You are about to start your second year in law school. You have submitted your bidding list for on-campus interviews (“OCIs”). Maybe a week or two later, you get an interview schedule from the placement office, showing all the OCIs you were granted. You don’t know what to expect exactly, but you start to get comfortable after a couple of OCIs. You typically interview with only one attorney from each firm at OCIs, though occasionally two attorneys might tag team you.
A few OCIs later, you feel good about how some of them went, and get queasy when thinking about the others. But OCIs are all done at last!
A few weeks later, hopefully you will receive a letter or email inviting you to come to the firm for a callback interview. You are ecstatic and cannot believe that such a prestigious firm wants you to come in for a second look.
But wait, what is involved in a callback interview? First, typically, you will start your day with a quick meet-and-greet with the firm’s recruiting coordinator (or more likely, an underling assistant). You will be given a schedule showing all the attorneys that you will be seeing that day. Then someone will take you to the first interview.
As a general proposition, you should expect to see a few to several attorneys that day, some of whom are on the firm’s recruiting committee while others may not be. It depends on the firm, but in most cases, they will take you out to lunch. At a very nice restaurant that starving law students can only dream of eating at. Quite often, you will have interviews starting mid- to late morning, followed by lunch, and a few more interviews after lunch. Alas, you should refrain from drinking red wine with your 16 oz. ribeye steak during lunch.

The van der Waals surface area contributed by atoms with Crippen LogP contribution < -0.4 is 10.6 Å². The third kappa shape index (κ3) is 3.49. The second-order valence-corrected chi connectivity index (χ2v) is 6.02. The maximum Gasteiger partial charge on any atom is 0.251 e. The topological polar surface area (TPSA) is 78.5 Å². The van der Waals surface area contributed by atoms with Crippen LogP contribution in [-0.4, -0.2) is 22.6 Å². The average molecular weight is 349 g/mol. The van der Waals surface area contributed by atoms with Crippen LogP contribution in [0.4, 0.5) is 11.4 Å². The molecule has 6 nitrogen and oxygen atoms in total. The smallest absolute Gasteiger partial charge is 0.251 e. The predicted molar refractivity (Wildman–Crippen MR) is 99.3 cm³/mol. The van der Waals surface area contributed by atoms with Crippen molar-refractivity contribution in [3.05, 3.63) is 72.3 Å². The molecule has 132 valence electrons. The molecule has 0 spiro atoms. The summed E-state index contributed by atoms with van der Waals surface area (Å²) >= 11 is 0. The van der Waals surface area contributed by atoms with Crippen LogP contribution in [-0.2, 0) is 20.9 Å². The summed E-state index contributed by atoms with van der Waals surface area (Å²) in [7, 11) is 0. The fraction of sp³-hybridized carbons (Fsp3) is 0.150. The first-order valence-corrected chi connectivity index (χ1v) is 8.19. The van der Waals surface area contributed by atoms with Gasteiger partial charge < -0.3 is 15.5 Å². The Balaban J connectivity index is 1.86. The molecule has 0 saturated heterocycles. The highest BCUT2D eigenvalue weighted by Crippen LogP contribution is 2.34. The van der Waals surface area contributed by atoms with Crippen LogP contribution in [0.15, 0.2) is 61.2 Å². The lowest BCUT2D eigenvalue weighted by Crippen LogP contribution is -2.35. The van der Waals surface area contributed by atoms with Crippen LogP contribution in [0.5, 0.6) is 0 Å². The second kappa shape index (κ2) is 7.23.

Usually, younger associates will take you out to lunch in a relatively casual and friendly atmosphere. It’s so easy to let your guard down in that environment. But you should always be on your toes, as they are asked to fill out the same evaluation form that the interviewers use!
These interviews can be exhausting and possibly excruciating. Each interview may last 15-20 minutes or more, and is usually in the interviewer’s office at the firm. Some interviews will run overtime. Some interviewers will run late, which will push your schedule behind. Some other interviewers are so tied up that they have to switch spots with another interviewer who has a later slot. Some interviewers cannot be found at the scheduled time, and they practically have to send a search party . . . or page him/her overhead. All of this adds to the chaos and delay . . . and your stress.
Usually, there is little or no “travel” time between interview locations built into the schedule, so don’t expect to catch a breath in between interviews. Large firms have several floors in the building, so you might be riding elevators a lot! Each interviewer will typically walk you over to the next interviewer — during this time, it’s mostly small talk as you are led around the firm. Don’t let your guard down. Of course, lawyers who are too good for that would make his or her assistant walk you over. Between the overtime interviews and delayed starts, you will practically be running (okay, maybe just power walking) between interviews!.
Upon the completion of your last interview, they will take you to the recruiting coordinator or the assistant. S/he will give you a firm brochure and other information. You shake hands and you walk out of the door exhausted. You come home and fall sleep on the bed without brushing your teeth. Lucky you, you get to do it all over again at another firm tomorrow! Just don’t say, “Excuse me, which firm is this again? I’ve gotten sooo many callbacks that it’s confusing.”